[ Students & Alumni ]
Nivanthi Karunaratne ’20MM, on otherness and opportunity
By Nivanthi Karunaratne ’20MM
Graduate school represents a major transition to adulthood. With a bachelor’s degree under their belt, young adults swap undergraduate procrastination for graduate proactivity—which, of course, is why I waited for the last possible minute to confirm my place at the Yale School of Music. No matter; I still became a proud Bulldog.
My excitement in beginning my master of music degree program came with a tinge of unease; feeling intimidated by my new peers was inevitable, having previously studied neuroscience. Fortunately, the YSM environment is as warm and welcoming as any.
Yet, being one of a sparse handful of brown musicians—here, I include those of Latinx or South Asian heritage—left me feeling inescapably “other.” Previously, this had been a source of pride. After high school, I spent two summers with the National Youth Orchestra of the United States of America, a program of Carnegie Hall’s Weill Music Institute devoted to gathering the country’s most accomplished musicians between ages 16 and 19. If memory serves, I was the sole female of South Asian heritage—certainly among the brass, but likely the whole orchestra. Those summers, touring the world with preternaturally gifted young musicians, remain among my fondest. At that time, I laughed at the use of my image for publicity, fully cognizant of, yet reveling in, the reasons why. I traded jokes with peers yet failed to question why we numbered so few.
Unusually, the tokenism later proved advantageous.
Five years later, as I started at the YSM, Indian Ambassador Nirupama Rao met with Carnegie Hall directors to share her visionary dream for cultural diplomacy: an orchestra comprised entirely of musicians from the eight South Asian nations—the South Asian Symphony Orchestra. Though numerous orchestras with skilled musicians exist throughout South Asia, many lack access to high-quality training and equipment. Ambassador Rao therefore needed leaders for certain wind sections. As one of the few South Asian alumni of the NYO-USA, the Carnegie Hall directors remembered me. They connected me with Ambassador Rao, who recruited me to perform as the SASO’s principal horn player in the ensemble’s inaugural concert. And so, on April 19, 2019, I landed in Mumbai, completing the first leg of a journey I had unknowingly begun in February 2014 upon my acceptance to the NYO-USA.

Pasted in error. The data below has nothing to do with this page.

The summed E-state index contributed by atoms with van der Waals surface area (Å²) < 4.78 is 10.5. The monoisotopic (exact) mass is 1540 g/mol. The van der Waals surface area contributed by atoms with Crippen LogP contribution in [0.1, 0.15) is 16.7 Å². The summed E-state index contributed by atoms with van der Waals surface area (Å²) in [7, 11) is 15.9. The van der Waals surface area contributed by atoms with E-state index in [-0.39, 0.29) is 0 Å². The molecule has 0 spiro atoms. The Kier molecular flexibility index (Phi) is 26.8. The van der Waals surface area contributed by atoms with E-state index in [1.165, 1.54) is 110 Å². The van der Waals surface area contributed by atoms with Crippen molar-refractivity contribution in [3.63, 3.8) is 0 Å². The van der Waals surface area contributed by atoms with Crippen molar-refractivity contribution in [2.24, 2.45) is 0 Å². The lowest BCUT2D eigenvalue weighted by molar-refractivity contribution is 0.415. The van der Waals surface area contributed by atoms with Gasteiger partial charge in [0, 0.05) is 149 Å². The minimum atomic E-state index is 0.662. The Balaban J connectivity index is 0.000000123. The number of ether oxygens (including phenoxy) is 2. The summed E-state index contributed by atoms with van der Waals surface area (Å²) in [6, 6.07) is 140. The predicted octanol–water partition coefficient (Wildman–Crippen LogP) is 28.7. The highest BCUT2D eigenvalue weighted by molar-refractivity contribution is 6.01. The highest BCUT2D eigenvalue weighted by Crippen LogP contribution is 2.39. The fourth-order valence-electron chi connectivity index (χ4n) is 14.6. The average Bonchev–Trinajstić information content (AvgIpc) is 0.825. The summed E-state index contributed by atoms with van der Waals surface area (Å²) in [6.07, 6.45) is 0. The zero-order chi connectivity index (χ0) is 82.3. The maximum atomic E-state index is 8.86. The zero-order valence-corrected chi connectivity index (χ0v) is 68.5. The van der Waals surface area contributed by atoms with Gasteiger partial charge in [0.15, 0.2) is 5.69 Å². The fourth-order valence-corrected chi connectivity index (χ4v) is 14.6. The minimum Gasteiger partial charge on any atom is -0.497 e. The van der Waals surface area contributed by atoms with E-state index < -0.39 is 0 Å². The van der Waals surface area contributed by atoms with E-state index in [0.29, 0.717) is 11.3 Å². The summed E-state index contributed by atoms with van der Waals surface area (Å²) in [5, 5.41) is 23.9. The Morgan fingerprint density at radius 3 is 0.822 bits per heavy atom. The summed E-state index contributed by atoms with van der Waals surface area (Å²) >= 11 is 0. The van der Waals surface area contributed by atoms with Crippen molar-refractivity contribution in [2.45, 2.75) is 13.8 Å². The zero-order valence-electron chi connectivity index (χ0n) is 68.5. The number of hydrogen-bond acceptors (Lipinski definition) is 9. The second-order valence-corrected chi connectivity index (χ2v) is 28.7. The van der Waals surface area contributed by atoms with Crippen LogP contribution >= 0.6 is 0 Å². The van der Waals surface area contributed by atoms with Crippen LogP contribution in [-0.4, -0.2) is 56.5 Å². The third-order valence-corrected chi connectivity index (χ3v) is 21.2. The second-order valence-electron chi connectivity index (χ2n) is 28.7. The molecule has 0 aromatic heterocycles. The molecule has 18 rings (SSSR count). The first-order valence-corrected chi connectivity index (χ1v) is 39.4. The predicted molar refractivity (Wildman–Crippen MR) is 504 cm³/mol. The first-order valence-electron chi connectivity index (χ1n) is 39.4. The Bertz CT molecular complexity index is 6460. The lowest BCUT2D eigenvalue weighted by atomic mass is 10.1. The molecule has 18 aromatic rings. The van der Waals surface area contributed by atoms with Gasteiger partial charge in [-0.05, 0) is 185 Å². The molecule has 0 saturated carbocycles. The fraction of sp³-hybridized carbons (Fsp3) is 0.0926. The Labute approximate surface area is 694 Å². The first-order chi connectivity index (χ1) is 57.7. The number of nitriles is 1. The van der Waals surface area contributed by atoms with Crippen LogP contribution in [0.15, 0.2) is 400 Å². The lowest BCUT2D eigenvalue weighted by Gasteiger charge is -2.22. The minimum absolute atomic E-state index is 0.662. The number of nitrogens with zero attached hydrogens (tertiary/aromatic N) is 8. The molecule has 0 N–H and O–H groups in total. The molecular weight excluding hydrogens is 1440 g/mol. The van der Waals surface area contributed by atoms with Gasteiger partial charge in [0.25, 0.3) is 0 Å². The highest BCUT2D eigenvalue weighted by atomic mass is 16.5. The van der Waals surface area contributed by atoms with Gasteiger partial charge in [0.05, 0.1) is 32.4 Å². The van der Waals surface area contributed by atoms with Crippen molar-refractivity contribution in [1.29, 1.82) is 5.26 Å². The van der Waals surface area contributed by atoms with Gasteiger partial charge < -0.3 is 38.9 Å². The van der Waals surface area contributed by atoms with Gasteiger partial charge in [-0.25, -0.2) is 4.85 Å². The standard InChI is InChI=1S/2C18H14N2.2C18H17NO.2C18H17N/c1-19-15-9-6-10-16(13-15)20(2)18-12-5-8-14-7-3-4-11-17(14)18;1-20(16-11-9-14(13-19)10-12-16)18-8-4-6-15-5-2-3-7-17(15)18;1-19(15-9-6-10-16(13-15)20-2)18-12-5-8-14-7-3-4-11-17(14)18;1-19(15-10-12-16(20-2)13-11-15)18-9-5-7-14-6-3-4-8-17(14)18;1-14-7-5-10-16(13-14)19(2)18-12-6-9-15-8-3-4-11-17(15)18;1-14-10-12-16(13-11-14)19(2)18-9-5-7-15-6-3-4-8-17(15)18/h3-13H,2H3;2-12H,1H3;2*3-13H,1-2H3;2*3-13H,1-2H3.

Optically, I fit in.
I do not insinuate that my Sri Lankan heritage is irrelevant; almost my entire family lives there. But there is no denying the challenge in making sense of my identity. In the United States, many assume I am foreign; in Sri Lanka, unconscious Americanisms instantly mark me as an outsider. Yet, in India, many believed I hailed from the southwestern state of Kerala, my first—and so far, only—time experiencing the assumption that I belong to a country.
While grappling with this, bombs disrupted Easter hymns in Sri Lanka, killing 259. The international response—a smattering of afterthoughts and prayers—starkly contrasted the outpouring following the Notre Dame fire, reigniting my sense of otherness. But, more important, the attacks demonstrated the urgency of the SASO’s mission to unify South Asia.
The SASO acknowledged the tragedy with a moment of silence. This profound instance of South Asian solidarity seemed at first a fleeting veneer of unity, as the very political challenges that the SASO sought to overcome continued manifesting within the orchestra. Conscious of tensions within and subject to intense scrutiny from our host country, the SASO left the presence of the single Pakistani-American musician quietly unpublicized, yet loudly celebrated the inclusion of musicians from Kashmir, the disputed territory between Pakistan and India. Musically, reluctance to match foreign section mates revealed stubborn patriotism. It seemed a pipe dream to surmount such extensive language and cultural barriers through musical collaboration.
Interestingly, the neutrality of my and others’ hyphenated identities may have helped dissolve such barriers. As an American, others in the ensemble could regard my Sri Lankan heritage with some distance during our tea breaks, allowing me to slip into, and subsequently merge, a number of cliques. With shared ancestry, Sri Lankans could adopt me as one of them; hearing my bold sound, Indian Navy men affectionately declared me a “one-man army” they could get behind; my horn itself, a novelty to Afghani school children, drew earnest curiosity and eventually camaraderie. Other musicians described similar experiences and the orchestra flourished, ultimately stunning the audience—which included Indian Vice President Venkaiah Naidu. He and the media praised the performance so lavishly that donations poured in, allowing the SASO to plan a second concert for October, for which they have invited me to return.
The SASO’s success was so dazzling in part because orchestras are heavily associated with western cultures, wealth, and therefore whiteness. Historically, in the United States and Europe, they are predominantly white institutions. This reality could perpetuate a perception that racial diversity and high standards are incompatible.
The SASO’s accomplishment illustrates that this perception is founded on bias.
If we are to honestly tout music as the universal human language—and keep orchestras relevant in the future—we need to continue investing more resources to inspire, excite, and recruit musicians of all socioeconomic and ethnic backgrounds. But, while acknowledging music’s unique ambassadorial capacity—at home and abroad—we cannot forget that diverse, competent musicians exist in the present.
Nivanthi Karunaratne is in the second year of the master of music degree program at the Yale School of Music. This is her opinion.